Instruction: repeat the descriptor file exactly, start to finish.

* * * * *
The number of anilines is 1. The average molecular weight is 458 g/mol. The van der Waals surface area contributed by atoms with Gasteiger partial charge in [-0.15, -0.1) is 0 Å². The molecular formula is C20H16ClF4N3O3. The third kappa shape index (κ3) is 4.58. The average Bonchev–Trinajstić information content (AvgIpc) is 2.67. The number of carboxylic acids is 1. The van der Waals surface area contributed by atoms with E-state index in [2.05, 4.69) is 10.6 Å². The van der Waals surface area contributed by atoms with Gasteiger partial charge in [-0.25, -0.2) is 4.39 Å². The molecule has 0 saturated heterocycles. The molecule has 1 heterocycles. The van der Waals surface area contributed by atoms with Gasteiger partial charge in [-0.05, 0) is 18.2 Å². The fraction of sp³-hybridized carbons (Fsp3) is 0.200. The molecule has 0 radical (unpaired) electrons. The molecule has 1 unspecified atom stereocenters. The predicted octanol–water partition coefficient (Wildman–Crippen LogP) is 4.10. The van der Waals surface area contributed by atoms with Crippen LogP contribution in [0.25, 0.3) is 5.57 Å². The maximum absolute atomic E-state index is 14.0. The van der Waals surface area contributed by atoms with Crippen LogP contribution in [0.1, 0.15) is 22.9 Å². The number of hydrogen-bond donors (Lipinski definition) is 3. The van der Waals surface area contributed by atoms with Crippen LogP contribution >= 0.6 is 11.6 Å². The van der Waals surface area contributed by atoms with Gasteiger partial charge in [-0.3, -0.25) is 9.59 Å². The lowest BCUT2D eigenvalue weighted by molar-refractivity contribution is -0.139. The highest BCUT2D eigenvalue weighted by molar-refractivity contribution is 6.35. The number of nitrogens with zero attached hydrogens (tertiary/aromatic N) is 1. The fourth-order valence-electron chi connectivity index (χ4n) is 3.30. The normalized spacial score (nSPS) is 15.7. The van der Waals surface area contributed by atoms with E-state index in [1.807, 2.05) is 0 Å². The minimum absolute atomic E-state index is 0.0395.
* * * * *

The number of anilines is 1. The average molecular weight is 458 g/mol. The van der Waals surface area contributed by atoms with Gasteiger partial charge in [-0.15, -0.1) is 0 Å². The molecular formula is C20H16ClF4N3O3. The third kappa shape index (κ3) is 4.58. The average Bonchev–Trinajstić information content (AvgIpc) is 2.67. The number of carboxylic acids is 1. The van der Waals surface area contributed by atoms with E-state index in [2.05, 4.69) is 10.6 Å². The van der Waals surface area contributed by atoms with Gasteiger partial charge in [-0.25, -0.2) is 4.39 Å². The molecule has 0 saturated heterocycles. The molecule has 1 heterocycles. The van der Waals surface area contributed by atoms with Gasteiger partial charge in [-0.05, 0) is 18.2 Å². The fraction of sp³-hybridized carbons (Fsp3) is 0.200. The molecule has 0 radical (unpaired) electrons. The molecule has 1 unspecified atom stereocenters. The predicted octanol–water partition coefficient (Wildman–Crippen LogP) is 4.10. The van der Waals surface area contributed by atoms with Crippen LogP contribution in [0.25, 0.3) is 5.57 Å². The maximum absolute atomic E-state index is 14.0. The van der Waals surface area contributed by atoms with Crippen LogP contribution in [0.1, 0.15) is 22.9 Å². The number of hydrogen-bond donors (Lipinski definition) is 3. The van der Waals surface area contributed by atoms with Crippen LogP contribution >= 0.6 is 11.6 Å². The van der Waals surface area contributed by atoms with Gasteiger partial charge in [-0.3, -0.25) is 9.59 Å². The lowest BCUT2D eigenvalue weighted by molar-refractivity contribution is -0.139. The highest BCUT2D eigenvalue weighted by molar-refractivity contribution is 6.35. The number of nitrogens with zero attached hydrogens (tertiary/aromatic N) is 1. The fourth-order valence-electron chi connectivity index (χ4n) is 3.30. The normalized spacial score (nSPS) is 15.7. The van der Waals surface area contributed by atoms with E-state index in [1.807, 2.05) is 0 Å². The minimum absolute atomic E-state index is 0.0395.